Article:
SINN FEIN PRESIDENT Mary Lou McDonald has called for public anger be directed at the Government instead of refugees.
She was speaking after a poll in the Irish Independent found that 56% of the public believe Ireland has taken in too many refugees in the past year, while 30% disagreed and 14% were unsure.
Protests have been held in Waterford, Cork and areas of Dublin in recent weeks where refugees or asylum seekers have been accommodated.
Gardai are also investigating an alleged assault at a campsite in Ashtown, Dublin, where migrants had been living for months, and a suspected arson attack on a disused school in Dublin that had been rumoured to be used for asylum seekers.
RTE Radio’s This Week programme obtained figures showing the number of staff working on processing asylum appeals fell by 8% in 2019 despite a significant surge in applications and a backlog of hundreds of cases.
According to the figures, obtained from the Department of Justice, there are 850 appeals cases pending before the International Protection Appeals Tribunal (IPAT), and just 46 staff working with the tribunal.
Speaking on RTE television’s The Week in Politics, Minister of State Pippa Hackett said space could be found for 76,000 more refugees, insisting: “We have a lot of space in Ireland.”
She said minister Roderic O’Gorman has written to colleagues asking for help identifying empty building, and an all-of-government approach.
“I believe they really will pull out all the stops here now, this is a crisis,” she said.
McDonald blamed a “very small fringe” for whipping up anger against refugees, adding that it should be directed against the Government.
“We have a situation where the Government have really handled so many situations so badly, we’ve had a housing emergency for many years, lots of people across Irish society have direct experience of this crisis, they’re living in overcrowded circumstances, they’re paying exorbitant rents, if they can get a place to rent, and they have had Government inaction,” she told RTE Radio’s The Week.
“There is huge frustration and anger, actually, I think sometimes people haven’t been angry enough with Government on that issue.
“Therein lies the kernel of the issue. I understand all of the frustration, I understand all of the anger, and I know for sure that anger needs to be directed at those in power, those that have the capacity to change things for people.
“It is really a matter of concern that a small group – and I think we need to be careful in understanding that it is a small group of very, very nasty individuals, who are trying to foment this view of aggression and negativity towards people who are weak, who have very few resources.
“The Irish instinct fundamentally is an instinct of decency, Irish people are decent, Irish people are welcoming, but I also know that people have struggled long and hard for years with a Government that has failed rural communities, left town after town without services, without opportunities, and an inability to source accommodation, and that has driven righteous, correct anger.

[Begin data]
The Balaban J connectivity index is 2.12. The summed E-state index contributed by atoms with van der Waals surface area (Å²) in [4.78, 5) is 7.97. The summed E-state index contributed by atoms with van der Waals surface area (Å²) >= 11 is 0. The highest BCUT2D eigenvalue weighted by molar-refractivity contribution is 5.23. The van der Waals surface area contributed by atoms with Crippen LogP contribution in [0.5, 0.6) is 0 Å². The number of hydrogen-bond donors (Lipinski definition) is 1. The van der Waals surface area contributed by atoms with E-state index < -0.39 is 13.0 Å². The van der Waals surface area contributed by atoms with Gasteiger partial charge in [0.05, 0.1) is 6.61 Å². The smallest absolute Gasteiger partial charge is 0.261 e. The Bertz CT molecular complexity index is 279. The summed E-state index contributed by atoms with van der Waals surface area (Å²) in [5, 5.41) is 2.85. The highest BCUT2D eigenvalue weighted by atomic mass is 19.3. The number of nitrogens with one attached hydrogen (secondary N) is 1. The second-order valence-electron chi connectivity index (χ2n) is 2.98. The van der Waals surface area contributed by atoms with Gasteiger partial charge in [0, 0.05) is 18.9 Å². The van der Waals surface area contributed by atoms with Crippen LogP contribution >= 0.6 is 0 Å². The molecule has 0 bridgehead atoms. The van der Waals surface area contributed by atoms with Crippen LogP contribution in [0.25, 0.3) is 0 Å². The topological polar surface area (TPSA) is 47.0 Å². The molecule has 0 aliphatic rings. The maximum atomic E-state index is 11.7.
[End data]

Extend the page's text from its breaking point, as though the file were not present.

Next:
“There is a move by a small number of people to exploit that and direct that at the wrong people.
“We need a government with a plan for housing, social development and regeneration, and we also need to have a clearheaded view from Irish people in apportioning blame where it rightly lies, and it does not lay at the feet of any refugee, anybody seeking asylum in this country.”
McDonald has stated today that she would have had nothing to do with Jonathan Dowdall had she known what was to transpire.
The former Sinn Fein councillor has been jailed for four years for facilitating the 2016 murder of David Byrne at the Regency Hotel.
McDonald was asked about a 1,000 euro donation from Dowdall in 2011.
She told This Week that Dowdall made one contribution into her political donations account at least a decade ago, which she said was declared in line with guidelines.
McDonald said she believes he also attended Sinn Fein fundraising events.
“Just remember, at that time there was no question of Mr Dowdall being a convicted criminal, he now is, correctly, and let me make it also very plain, had I known, had I the foresight or any knowledge or inkling that he would have gone on to behave in the way that he did, he would not have been anywhere near me, anywhere near Sinn Fein,” she said.
“Frankly we would have had nothing, zero to do with him.”
Asked whether Dowdall was a friend of hers, McDonald said no.
“He was a constituency colleague, the reality is that as it turned out, and as Jonathan Dowdall behaved, I do not know him, did not know him, would have had no clue, no more than anybody else had, of what he was capable of,” she said.
“We now know that and responsibility for those actions rests with Jonathan Dowdall and with him alone.”
McDonald went on: “The donation was made 11 years ago by somebody who had no convictions, who had no involvement to my knowledge, of anything criminal … this was a person who ran a thriving business, a family man, whose wife worked in the Irish civil service, whose business had A list clients like the Dublin Airport Authority, the Bank of America and so on.
“At the time the donation was made, it was recorded correctly in my political donations account with full transparency and fully in accordance with the law.”